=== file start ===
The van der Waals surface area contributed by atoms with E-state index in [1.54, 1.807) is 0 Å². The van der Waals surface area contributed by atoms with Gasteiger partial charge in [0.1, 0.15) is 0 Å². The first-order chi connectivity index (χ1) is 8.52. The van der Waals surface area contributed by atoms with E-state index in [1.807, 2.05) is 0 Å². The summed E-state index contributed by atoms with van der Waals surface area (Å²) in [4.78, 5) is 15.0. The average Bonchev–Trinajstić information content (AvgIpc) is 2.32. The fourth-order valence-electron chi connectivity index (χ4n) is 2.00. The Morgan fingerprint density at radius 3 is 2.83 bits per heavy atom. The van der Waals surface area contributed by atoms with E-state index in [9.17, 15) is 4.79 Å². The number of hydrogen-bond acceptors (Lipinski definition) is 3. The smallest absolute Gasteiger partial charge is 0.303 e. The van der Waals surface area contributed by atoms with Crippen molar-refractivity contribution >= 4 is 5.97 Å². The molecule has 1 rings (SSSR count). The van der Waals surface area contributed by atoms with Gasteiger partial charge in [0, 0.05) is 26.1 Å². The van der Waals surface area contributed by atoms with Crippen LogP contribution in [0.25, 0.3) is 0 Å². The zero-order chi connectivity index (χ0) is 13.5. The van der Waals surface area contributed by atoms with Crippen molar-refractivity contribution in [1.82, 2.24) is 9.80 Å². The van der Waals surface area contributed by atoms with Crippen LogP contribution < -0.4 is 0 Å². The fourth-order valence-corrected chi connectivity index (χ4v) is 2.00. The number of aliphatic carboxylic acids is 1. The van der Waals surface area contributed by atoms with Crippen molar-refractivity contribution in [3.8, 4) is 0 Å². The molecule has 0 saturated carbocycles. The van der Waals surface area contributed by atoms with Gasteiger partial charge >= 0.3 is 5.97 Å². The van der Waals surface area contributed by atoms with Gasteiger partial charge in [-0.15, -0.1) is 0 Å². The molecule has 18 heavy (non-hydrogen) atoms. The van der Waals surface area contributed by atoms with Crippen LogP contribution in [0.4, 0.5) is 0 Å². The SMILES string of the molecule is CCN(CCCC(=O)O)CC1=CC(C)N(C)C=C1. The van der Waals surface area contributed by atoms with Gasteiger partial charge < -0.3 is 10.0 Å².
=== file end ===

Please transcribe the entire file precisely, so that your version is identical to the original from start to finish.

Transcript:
The van der Waals surface area contributed by atoms with E-state index in [1.54, 1.807) is 0 Å². The van der Waals surface area contributed by atoms with Gasteiger partial charge in [0.1, 0.15) is 0 Å². The first-order chi connectivity index (χ1) is 8.52. The van der Waals surface area contributed by atoms with E-state index in [1.807, 2.05) is 0 Å². The summed E-state index contributed by atoms with van der Waals surface area (Å²) in [4.78, 5) is 15.0. The average Bonchev–Trinajstić information content (AvgIpc) is 2.32. The fourth-order valence-electron chi connectivity index (χ4n) is 2.00. The Morgan fingerprint density at radius 3 is 2.83 bits per heavy atom. The van der Waals surface area contributed by atoms with E-state index in [9.17, 15) is 4.79 Å². The number of hydrogen-bond acceptors (Lipinski definition) is 3. The smallest absolute Gasteiger partial charge is 0.303 e. The van der Waals surface area contributed by atoms with Crippen molar-refractivity contribution >= 4 is 5.97 Å². The molecule has 1 rings (SSSR count). The van der Waals surface area contributed by atoms with Gasteiger partial charge in [0, 0.05) is 26.1 Å². The van der Waals surface area contributed by atoms with Crippen LogP contribution in [0.25, 0.3) is 0 Å². The zero-order chi connectivity index (χ0) is 13.5. The van der Waals surface area contributed by atoms with Crippen molar-refractivity contribution in [1.82, 2.24) is 9.80 Å². The van der Waals surface area contributed by atoms with Crippen LogP contribution < -0.4 is 0 Å². The fourth-order valence-corrected chi connectivity index (χ4v) is 2.00. The number of aliphatic carboxylic acids is 1. The van der Waals surface area contributed by atoms with Crippen molar-refractivity contribution in [3.8, 4) is 0 Å². The molecule has 0 saturated carbocycles. The van der Waals surface area contributed by atoms with Gasteiger partial charge >= 0.3 is 5.97 Å². The van der Waals surface area contributed by atoms with Gasteiger partial charge in [-0.15, -0.1) is 0 Å². The molecule has 18 heavy (non-hydrogen) atoms. The van der Waals surface area contributed by atoms with Crippen LogP contribution in [0.4, 0.5) is 0 Å². The SMILES string of the molecule is CCN(CCCC(=O)O)CC1=CC(C)N(C)C=C1. The van der Waals surface area contributed by atoms with Gasteiger partial charge < -0.3 is 10.0 Å².